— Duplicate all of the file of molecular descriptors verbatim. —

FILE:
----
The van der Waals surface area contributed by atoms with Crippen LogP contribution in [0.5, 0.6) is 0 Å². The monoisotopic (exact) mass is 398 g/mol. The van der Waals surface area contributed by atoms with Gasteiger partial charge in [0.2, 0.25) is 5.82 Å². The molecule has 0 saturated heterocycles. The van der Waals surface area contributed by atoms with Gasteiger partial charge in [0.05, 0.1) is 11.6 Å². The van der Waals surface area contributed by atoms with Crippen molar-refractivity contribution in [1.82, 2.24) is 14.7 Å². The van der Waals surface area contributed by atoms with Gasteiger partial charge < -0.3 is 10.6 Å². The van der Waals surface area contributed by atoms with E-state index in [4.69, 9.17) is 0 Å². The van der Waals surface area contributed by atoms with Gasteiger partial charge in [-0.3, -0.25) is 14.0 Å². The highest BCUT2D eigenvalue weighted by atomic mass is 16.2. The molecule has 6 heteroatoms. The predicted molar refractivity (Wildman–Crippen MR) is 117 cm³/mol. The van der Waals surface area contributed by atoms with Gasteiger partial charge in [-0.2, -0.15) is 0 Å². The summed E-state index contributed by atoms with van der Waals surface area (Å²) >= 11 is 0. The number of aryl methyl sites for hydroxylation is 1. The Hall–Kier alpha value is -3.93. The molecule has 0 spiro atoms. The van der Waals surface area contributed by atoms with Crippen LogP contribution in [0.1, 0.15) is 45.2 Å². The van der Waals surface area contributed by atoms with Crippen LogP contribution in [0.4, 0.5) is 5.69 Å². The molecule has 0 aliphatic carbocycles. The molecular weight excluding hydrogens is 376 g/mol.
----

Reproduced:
The van der Waals surface area contributed by atoms with Crippen LogP contribution in [0.5, 0.6) is 0 Å². The monoisotopic (exact) mass is 398 g/mol. The van der Waals surface area contributed by atoms with Gasteiger partial charge in [0.2, 0.25) is 5.82 Å². The molecule has 0 saturated heterocycles. The van der Waals surface area contributed by atoms with Gasteiger partial charge in [0.05, 0.1) is 11.6 Å². The van der Waals surface area contributed by atoms with Crippen molar-refractivity contribution in [1.82, 2.24) is 14.7 Å². The van der Waals surface area contributed by atoms with Gasteiger partial charge < -0.3 is 10.6 Å². The van der Waals surface area contributed by atoms with E-state index in [4.69, 9.17) is 0 Å². The van der Waals surface area contributed by atoms with Gasteiger partial charge in [-0.3, -0.25) is 14.0 Å². The highest BCUT2D eigenvalue weighted by atomic mass is 16.2. The molecule has 6 heteroatoms. The predicted molar refractivity (Wildman–Crippen MR) is 117 cm³/mol. The van der Waals surface area contributed by atoms with Gasteiger partial charge in [-0.2, -0.15) is 0 Å². The summed E-state index contributed by atoms with van der Waals surface area (Å²) >= 11 is 0. The number of aryl methyl sites for hydroxylation is 1. The Hall–Kier alpha value is -3.93. The molecule has 0 spiro atoms. The van der Waals surface area contributed by atoms with Crippen LogP contribution in [0.1, 0.15) is 45.2 Å². The van der Waals surface area contributed by atoms with Crippen LogP contribution in [0.4, 0.5) is 5.69 Å². The molecule has 0 aliphatic carbocycles. The molecular weight excluding hydrogens is 376 g/mol.